Alec Nevala-Lee

Thoughts on art, creativity, and the writing life.

Archive for the ‘Theater’ Category

Quote of the Day

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A theatre play should be written, stage-set, costumed, accompanied by music, played, and danced by one human being alone. Such a complete athlete does not exist. It is therefore necessary to substitute for the individual what most resembles the individual: an intimate group.

Jean Cocteau, preface to The Wedding Party on the Eiffel Tower

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May 14, 2018 at 7:30 am

Quote of the Day

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As you introduce each prop, identify it by name. No matter how commonplace it is, never assume that the spectators can recognize it. Some of them may be nearsighted. Try to work the name in unobtrusively. Thus, you might say, “With this egg, I shall now demonstrate…” or “Have you ever stopped to wonder how an egg gets inside its shell?” If you cannot find a smooth description, it is better to state flatly, “This is an egg,” than to let some inattentive spectator mistake it for a golf ball.

Henning Nelms, Magic and Showmanship

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May 11, 2018 at 7:30 am

Quote of the Day

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The birth of a creature of human fantasy, a birth which is a step across the threshold between nothing and eternity, can also happen suddenly, occasioned by some necessity. An imagined drama needs a character who does or says a certain necessary thing; accordingly this character is born and is precisely what he had to be…It is no trick. The birth is real. The new character is alive not because she was alive already but because she is now happily born as is required by the fact of her being a character—she is obliged to be as she is.

Luigi Pirandello, in the preface to Six Characters in Search of an Author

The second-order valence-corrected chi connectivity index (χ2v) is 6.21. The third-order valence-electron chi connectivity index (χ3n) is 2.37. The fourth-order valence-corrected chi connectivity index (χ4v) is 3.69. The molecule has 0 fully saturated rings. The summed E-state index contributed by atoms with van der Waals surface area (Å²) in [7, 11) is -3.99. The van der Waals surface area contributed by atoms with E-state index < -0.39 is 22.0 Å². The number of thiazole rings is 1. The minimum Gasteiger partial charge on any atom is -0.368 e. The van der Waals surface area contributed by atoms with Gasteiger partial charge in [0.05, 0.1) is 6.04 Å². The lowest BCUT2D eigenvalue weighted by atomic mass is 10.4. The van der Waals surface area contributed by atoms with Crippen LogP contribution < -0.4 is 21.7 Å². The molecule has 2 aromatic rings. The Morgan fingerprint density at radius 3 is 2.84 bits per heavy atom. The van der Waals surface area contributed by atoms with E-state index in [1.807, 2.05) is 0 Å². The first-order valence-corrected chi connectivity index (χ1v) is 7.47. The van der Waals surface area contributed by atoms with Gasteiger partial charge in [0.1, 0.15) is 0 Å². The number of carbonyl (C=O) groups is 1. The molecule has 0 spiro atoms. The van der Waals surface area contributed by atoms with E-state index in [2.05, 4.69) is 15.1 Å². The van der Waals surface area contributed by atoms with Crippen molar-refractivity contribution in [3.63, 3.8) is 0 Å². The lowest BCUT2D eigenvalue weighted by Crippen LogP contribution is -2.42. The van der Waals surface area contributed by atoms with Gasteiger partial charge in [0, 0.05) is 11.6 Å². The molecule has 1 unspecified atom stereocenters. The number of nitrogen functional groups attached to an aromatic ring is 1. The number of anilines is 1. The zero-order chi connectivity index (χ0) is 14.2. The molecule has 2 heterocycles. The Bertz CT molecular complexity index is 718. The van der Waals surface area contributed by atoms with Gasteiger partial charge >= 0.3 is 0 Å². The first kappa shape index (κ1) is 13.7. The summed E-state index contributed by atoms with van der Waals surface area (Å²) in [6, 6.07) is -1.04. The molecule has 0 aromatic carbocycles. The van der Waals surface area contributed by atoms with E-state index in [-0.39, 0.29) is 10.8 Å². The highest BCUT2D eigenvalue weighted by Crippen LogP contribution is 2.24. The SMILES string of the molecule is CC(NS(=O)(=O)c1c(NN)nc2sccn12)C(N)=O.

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April 24, 2018 at 7:30 am

The velvet and gold braid

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The thing I like about magic is that it’s connected with circus, and with a kind of corny velvet-and-gold-braid sort of world that’s gone and that fascinates me and that I like. That’s really it. It’s not the skillful wonder-worker part of it but the ambience, the atmosphere of a magic show that delights me. I never saw anything in the theatre that entranced me so much as magic—and not the wonder of it: it’s the kind of slightly seedy, slightly carnival side of it. I’m a terrible pushover for all forms of small-time show business anyway. Small theaters, small circuses, magic, and all that. It isn’t the facility—that’s not a conscious part of it to me…But magic to me is a very special kind of thing. It’s just what Robert-Houdin, who was the greatest magician of all time, defined a magician as being: “A great actor playing the part of a magician.”

Orson Welles, to Peter Bogdanovich in This Is Orson Welles

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April 22, 2018 at 7:30 am

A choreographer’s checklist

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Having had a chance in five decades to make many choreographic mistakes, and having observed other people make them, too, I have compiled a short list of checks for the composer, something like a pocket set of rules for truing up a work in progress. It is all too easy to become absorbed in one part of the complex act of composition, and, while the attention is fixed on that, allow fatal errors to creep in elsewhere. A final checking up on balances is a wise—indeed, an essential—procedure. These, then, are some reminders which have been learned by painful experience and which should help the choreographer to avoid some of the commonest mistakes:

Symmetry is lifeless
Two-dimensional design is lifeless
The eye is faster than the ear
Movement looks slower and weaker on the stage
All dances are too long
A good ending is forty percent of the dance
Monotony is fatal; look for contrasts
Don’t be a slave to, or a mutilator of, the music
Listen to qualified advice; don’t be arrogant
Don’t intellectualize; motivate movement
Don’t leave the ending to the end

Doris Humphrey, The Art of Making Dances

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April 21, 2018 at 7:30 am

An exciting moment of theater

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There are different sorts of entertaining experiences in the theater. You can go to a play that is enjoyable because it’s funny, and then on the next night you can go to a play that’s enjoyable because it’s “disturbing.” For example, in the sixties, there were plays inspired by the black power movement where a guy would come to the front of the stage and yell at the audience, “You are pigs, we are going to get you.” And the drama critic would say, “My favorite part of the evening was the thrilling moment when that guy approached the audience and said ‘You are pigs. We are going to get you.'” To that drama critic, that was an exciting moment of theater. To the writer of the play—well, he might have meant it. But the critic watching the play didn’t really feel threatened, he just thought it was great theater.